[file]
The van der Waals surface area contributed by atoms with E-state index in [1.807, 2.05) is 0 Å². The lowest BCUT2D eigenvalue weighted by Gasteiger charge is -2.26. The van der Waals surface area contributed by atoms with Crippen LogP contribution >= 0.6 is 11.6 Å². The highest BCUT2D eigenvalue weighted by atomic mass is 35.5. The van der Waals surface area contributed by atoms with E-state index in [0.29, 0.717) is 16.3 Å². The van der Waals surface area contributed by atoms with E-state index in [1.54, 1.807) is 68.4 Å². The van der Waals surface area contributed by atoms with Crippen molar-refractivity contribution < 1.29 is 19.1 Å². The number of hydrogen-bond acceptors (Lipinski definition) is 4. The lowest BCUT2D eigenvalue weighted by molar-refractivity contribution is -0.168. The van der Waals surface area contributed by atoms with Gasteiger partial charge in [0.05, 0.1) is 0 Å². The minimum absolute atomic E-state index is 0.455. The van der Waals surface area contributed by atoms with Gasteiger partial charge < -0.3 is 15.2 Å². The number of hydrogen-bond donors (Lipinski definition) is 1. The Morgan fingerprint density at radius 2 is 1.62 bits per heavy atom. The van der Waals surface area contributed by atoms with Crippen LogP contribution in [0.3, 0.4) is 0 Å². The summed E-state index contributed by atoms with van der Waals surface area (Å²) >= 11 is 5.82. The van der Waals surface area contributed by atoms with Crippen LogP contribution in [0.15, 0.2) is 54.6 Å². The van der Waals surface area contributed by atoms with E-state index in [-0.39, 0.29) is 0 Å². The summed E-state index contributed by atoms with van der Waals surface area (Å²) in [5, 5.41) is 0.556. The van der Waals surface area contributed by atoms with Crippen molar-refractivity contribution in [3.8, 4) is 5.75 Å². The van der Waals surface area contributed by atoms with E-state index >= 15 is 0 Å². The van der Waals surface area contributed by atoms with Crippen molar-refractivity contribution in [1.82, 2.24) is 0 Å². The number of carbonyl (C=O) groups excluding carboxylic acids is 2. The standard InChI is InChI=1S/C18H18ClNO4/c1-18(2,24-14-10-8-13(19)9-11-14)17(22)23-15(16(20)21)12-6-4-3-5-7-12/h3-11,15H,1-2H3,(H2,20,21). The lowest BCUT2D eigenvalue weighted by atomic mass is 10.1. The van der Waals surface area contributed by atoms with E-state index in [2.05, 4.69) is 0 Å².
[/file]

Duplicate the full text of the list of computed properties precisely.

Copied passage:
The van der Waals surface area contributed by atoms with E-state index in [1.807, 2.05) is 0 Å². The lowest BCUT2D eigenvalue weighted by Gasteiger charge is -2.26. The van der Waals surface area contributed by atoms with Crippen LogP contribution >= 0.6 is 11.6 Å². The highest BCUT2D eigenvalue weighted by atomic mass is 35.5. The van der Waals surface area contributed by atoms with E-state index in [0.29, 0.717) is 16.3 Å². The van der Waals surface area contributed by atoms with E-state index in [1.54, 1.807) is 68.4 Å². The van der Waals surface area contributed by atoms with Crippen molar-refractivity contribution < 1.29 is 19.1 Å². The number of hydrogen-bond acceptors (Lipinski definition) is 4. The lowest BCUT2D eigenvalue weighted by molar-refractivity contribution is -0.168. The van der Waals surface area contributed by atoms with Gasteiger partial charge in [0.05, 0.1) is 0 Å². The minimum absolute atomic E-state index is 0.455. The van der Waals surface area contributed by atoms with Gasteiger partial charge < -0.3 is 15.2 Å². The number of hydrogen-bond donors (Lipinski definition) is 1. The Morgan fingerprint density at radius 2 is 1.62 bits per heavy atom. The van der Waals surface area contributed by atoms with Crippen LogP contribution in [0.3, 0.4) is 0 Å². The summed E-state index contributed by atoms with van der Waals surface area (Å²) >= 11 is 5.82. The van der Waals surface area contributed by atoms with Crippen LogP contribution in [0.15, 0.2) is 54.6 Å². The van der Waals surface area contributed by atoms with E-state index in [-0.39, 0.29) is 0 Å². The summed E-state index contributed by atoms with van der Waals surface area (Å²) in [5, 5.41) is 0.556. The van der Waals surface area contributed by atoms with Crippen molar-refractivity contribution in [3.8, 4) is 5.75 Å². The van der Waals surface area contributed by atoms with E-state index >= 15 is 0 Å². The van der Waals surface area contributed by atoms with Crippen molar-refractivity contribution in [1.82, 2.24) is 0 Å². The number of carbonyl (C=O) groups excluding carboxylic acids is 2. The standard InChI is InChI=1S/C18H18ClNO4/c1-18(2,24-14-10-8-13(19)9-11-14)17(22)23-15(16(20)21)12-6-4-3-5-7-12/h3-11,15H,1-2H3,(H2,20,21). The lowest BCUT2D eigenvalue weighted by atomic mass is 10.1. The van der Waals surface area contributed by atoms with E-state index in [2.05, 4.69) is 0 Å².